Perhaps one of the biggest contributors to my love of this board is the lighting. I never thought I’d see the day when I wasn’t outright confused by south-facing LEDs, but life comes at you fast. I’m learning. I’m embracing.

In the case of the Galaxy 80, the issues I had with the Shadow X and less so with the Shadow S – namely either a direct line of sight to the backlight LEDs through the keyboard, or very obvious hot-spots in the lighting – have been all but solved. The LEDs in the Galaxy 80 seem set far enough down as to be near impossible to glimpse directly. If you get the angle just right you can sort of see a little glint around the plastic clips of the white switches. The upshot of this positioning is that most of the light you see from the top of the keyboard is very heavily diffused through the plastic plate which holds the switches steady.

Close-up of a mechanical keyboard with the keycaps removed, exposing the LED lights and switches. Visible keys include DEL, END, PGDN, and an Arrow key.

I’m still conflicted about top-mounted LED features, but the Galaxy 80 light bar doesn’t offend me!


The resulting lighting effect is remarkably consistent. While it still has the ebb and flow of hotspots, these are usually concealed behind a key with the exception of the very front row.

Even the light bar- which at least isn’t completely superfluous here – has enough presence to not look out of place.

Dongle Go Sproing

While I think I’ll inevitably use this board in wired mode, it’s hiding tri-mode functionality behind hotkeys and a dongle behind a little magnetic face-plate.

The face plate is both simple and remarkably clever, since it slides off easily and the dongle pops right up out of its little recess. Spring? No, the dongle is simply leaping up to attach to a magnet just below the aluminium top chassis. It’s an elegant little solution that presents the top of the dongle for easy removal, but involves no mechanical or wear parts in the process. I can’t stop playing with it, ha!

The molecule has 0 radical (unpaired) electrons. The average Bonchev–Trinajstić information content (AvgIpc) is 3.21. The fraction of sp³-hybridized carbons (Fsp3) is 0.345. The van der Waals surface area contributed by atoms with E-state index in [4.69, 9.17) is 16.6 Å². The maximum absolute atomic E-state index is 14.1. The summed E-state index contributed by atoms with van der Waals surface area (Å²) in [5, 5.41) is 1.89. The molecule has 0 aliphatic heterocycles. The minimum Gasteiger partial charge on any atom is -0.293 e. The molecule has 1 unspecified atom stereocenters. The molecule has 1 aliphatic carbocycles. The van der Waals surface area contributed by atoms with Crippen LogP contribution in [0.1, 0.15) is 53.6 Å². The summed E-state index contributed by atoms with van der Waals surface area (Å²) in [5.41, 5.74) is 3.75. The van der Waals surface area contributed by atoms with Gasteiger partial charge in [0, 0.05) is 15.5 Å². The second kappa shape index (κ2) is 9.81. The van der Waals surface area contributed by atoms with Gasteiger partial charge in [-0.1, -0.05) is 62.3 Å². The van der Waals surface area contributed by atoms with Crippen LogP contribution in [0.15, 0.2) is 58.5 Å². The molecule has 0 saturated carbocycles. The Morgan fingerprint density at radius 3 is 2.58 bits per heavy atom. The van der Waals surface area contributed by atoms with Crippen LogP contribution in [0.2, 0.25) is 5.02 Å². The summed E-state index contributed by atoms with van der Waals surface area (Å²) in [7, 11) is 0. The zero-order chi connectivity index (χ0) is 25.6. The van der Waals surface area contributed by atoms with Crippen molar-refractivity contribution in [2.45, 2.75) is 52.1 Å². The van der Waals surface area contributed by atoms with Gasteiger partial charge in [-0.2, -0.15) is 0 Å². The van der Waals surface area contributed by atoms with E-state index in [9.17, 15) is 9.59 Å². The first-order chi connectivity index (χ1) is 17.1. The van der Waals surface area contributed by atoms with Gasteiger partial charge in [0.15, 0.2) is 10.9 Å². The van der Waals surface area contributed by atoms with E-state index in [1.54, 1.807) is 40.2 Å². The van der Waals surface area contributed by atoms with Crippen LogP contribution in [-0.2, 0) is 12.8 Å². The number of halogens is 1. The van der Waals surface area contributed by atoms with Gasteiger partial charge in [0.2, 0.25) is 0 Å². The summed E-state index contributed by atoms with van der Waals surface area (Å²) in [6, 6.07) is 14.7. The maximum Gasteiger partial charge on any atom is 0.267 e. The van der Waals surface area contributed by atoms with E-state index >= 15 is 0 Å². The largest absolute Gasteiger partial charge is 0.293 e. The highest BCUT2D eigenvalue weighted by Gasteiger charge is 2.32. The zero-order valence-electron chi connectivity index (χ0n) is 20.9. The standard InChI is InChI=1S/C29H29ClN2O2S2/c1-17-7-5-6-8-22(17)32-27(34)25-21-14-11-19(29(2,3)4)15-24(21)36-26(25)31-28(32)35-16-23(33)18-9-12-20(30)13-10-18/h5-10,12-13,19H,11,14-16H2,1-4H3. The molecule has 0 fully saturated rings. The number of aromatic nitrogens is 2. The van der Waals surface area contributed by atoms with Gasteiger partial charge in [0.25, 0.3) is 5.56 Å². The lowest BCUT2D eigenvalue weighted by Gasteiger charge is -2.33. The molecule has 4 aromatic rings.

In wireless mode (the keyboard switch in the On position) you’ll find the standard Fn plus Q, W or E combo handles Bluetooth, and Fn + R switches to 2.4GHz. Q, W and E light up the light-bar Blue, Green and Red in turn, and R lights it Yellow. Holding down Fn plus one of the Bluetooth profile keys switches into pairing mode. All very simple and relatively easy to discover – assuming you’re familiar with these common key defaults and stumble onto Fn+R by sheer luck – without needing a three-position switch, knob or otherwise.

While wireless functionality is a nice to have, and the Galaxy 80 really steps up the dongle storage game (which makes me wonder which keyboard they borrowed this idea from), you’d be robbing yourself of the opportunity to use some excessively shiny coiled USB cables.


Epomaker and Feker (curses I can’t get Father Ted out of my head every time I read or write that) have created a board that represents, to me – in all my keyboard naivety – an accessible on-ramp into the world of mech keyboards. It’s not perfect, but for the price it is simply phenomenal value.

A mechanical keyboard with RGB backlighting displaying multiple colors. A computer mouse is partially visible below the keyboard.

Lighting around the edge of the keys seems disingenuous but it’s at least super super consistent and nice on the Galaxy 80!


You might find the lack of physical switches for connection mode confusing. You might find the low-profile, sculpted key-caps strange if you’ve got any existing mech experience or strong opinions. You might miss VIA compatibility, which seems to be available on more or less anything else these days. The fact it’s ANSI and not ISO UK might be absolutely unforgivable. But in spite – and in the case of the low profile caps because – of all this, the Galaxy 80 is possibly my favourite keyboard to date.

This keyboard is absolutely a daily driver for me. It’s also perhaps the first that I’ve looked at and thought “ah, I’m not changing a darn thing about this. It’s perfect. No notes.”

More like this, please, Epomaker.

Tuesday, June 25th, 2024, Mechanical Keyboards.